Back at my post


It was indeed lovely to get away… and so very far away, too!

If my passport had been up to date, I could have hopped over to Mexico, just down the road.

Where I was: Endicott West  is an art retreat in Tucson run by the Endicott Studio people, and I was so happy to be able to go there, and spend some time decompressing, and exploring some ideas, and generally thinking deep thoughts.

The thing I noticed about the area around Tucson: it is different. As a person who spends a lot of time imagining really alien landscapes, I rarely have the chance to actually inhabit an alien landscape; but the first thing I realized, as I drove away from the airport was how very, very different the natural world looked.

Nothing that was growing looked like anything growing in New England. There was literally no resemblance. You see something that you think is a tree; you get closer, and realize that it has no leaves, but plenty of thorns. Is it a tree, is it a bush, is it a cactus? When you get some internet access, you look it up and voila! It’s a paloverde, and it’s dropped its leaves because of drought — but hey, that’s okay, because it photosynthesizes through its bark. Which is green.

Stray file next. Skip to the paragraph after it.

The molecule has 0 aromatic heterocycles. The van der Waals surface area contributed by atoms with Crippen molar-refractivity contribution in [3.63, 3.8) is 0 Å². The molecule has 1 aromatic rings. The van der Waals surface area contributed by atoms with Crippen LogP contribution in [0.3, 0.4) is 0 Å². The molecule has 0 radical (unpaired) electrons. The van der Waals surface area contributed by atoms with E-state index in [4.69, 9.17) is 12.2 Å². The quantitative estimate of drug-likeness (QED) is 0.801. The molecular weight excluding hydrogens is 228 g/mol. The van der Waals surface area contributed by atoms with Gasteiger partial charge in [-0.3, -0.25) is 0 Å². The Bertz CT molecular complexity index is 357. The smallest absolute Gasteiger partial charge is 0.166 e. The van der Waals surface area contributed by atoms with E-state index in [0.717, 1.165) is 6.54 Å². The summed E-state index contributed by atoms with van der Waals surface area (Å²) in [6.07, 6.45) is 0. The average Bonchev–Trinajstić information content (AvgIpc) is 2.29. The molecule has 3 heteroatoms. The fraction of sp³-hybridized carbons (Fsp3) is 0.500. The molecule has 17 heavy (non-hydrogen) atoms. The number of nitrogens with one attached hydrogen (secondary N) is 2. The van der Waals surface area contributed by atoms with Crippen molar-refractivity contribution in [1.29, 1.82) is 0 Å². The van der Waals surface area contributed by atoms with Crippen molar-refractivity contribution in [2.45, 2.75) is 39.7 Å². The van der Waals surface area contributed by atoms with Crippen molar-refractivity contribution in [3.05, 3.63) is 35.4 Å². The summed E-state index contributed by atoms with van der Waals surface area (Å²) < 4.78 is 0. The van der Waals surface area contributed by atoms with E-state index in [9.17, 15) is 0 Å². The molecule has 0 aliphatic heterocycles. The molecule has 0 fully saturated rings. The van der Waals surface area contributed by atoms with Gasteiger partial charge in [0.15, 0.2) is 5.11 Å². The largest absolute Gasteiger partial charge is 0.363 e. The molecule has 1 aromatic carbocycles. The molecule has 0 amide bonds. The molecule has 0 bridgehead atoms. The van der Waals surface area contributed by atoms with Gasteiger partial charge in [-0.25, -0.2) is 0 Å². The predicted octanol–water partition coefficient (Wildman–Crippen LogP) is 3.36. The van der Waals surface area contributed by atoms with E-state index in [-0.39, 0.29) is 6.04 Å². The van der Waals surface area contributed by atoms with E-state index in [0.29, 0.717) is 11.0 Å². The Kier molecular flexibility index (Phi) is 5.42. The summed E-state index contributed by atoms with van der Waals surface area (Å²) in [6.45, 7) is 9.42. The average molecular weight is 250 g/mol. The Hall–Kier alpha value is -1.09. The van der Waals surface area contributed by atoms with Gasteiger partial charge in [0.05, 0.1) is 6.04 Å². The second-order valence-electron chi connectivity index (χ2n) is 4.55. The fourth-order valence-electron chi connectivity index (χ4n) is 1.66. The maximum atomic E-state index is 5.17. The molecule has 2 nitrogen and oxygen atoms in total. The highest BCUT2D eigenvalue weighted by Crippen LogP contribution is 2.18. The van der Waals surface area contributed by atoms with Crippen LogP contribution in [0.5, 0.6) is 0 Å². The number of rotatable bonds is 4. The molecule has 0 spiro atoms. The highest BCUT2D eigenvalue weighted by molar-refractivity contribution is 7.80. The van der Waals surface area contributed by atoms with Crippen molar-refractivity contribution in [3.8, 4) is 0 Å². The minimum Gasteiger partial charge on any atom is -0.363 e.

breathe in, breathe out

photosynthesis without leaves


And all my finely-tuned student-of-nature intuitions are going what the heck? What the heck? This is not normal.

Therefore: I love it.

There are mountains in New England and there are mountains around Tucson, Arizona. And they do not resemble each other, except that they go up. And in New England, if you climb high enough, you get above the tree line, and there are no more trees; whereas in Tucson, if you climb high enough you get up to the treeline, and there are no more cacti. There are trees instead. Up there.

This is backwards. Therefore: I love it.

Trees above; no trees below

Those dark bits way at the top? Those are the trees.


There were a handful of trees around on ground level: acacias, the paloverdes, mesquite,  and here and there a pine of some sort.   Oh, and palm trees, which are NOT native.   Just imported and planted around town for that classy Arabian desert look.

Stick 'em by the pool to simulate an oasis!

Not native.

But in New England, the land is, when you get right down to it, mainly inhabited by trees, with room cleared for people, and roads and houses and shopping centers.   The default setting  is: trees.  And that’s what your subconscious is expecting, and that’s exactly what it does not get in and around Tucson.

And even the bushes have a different configuration, a different profile and texture, and I found my natural expectations constantly confounded and delighted.   When Mike, one of the custodial residents, led me on a tour of the grounds,  I could not stop going: “This is different, this is so different…”  And he (a Massachusetts native),  kept nodding and saying, “I know, I know…”

I can’t adequately express how refreshing that is.   And in a way, comforting… am I the only person who finds the unfamiliar to be comforting?

Well.  Must stop blogging.  Must write Stuff.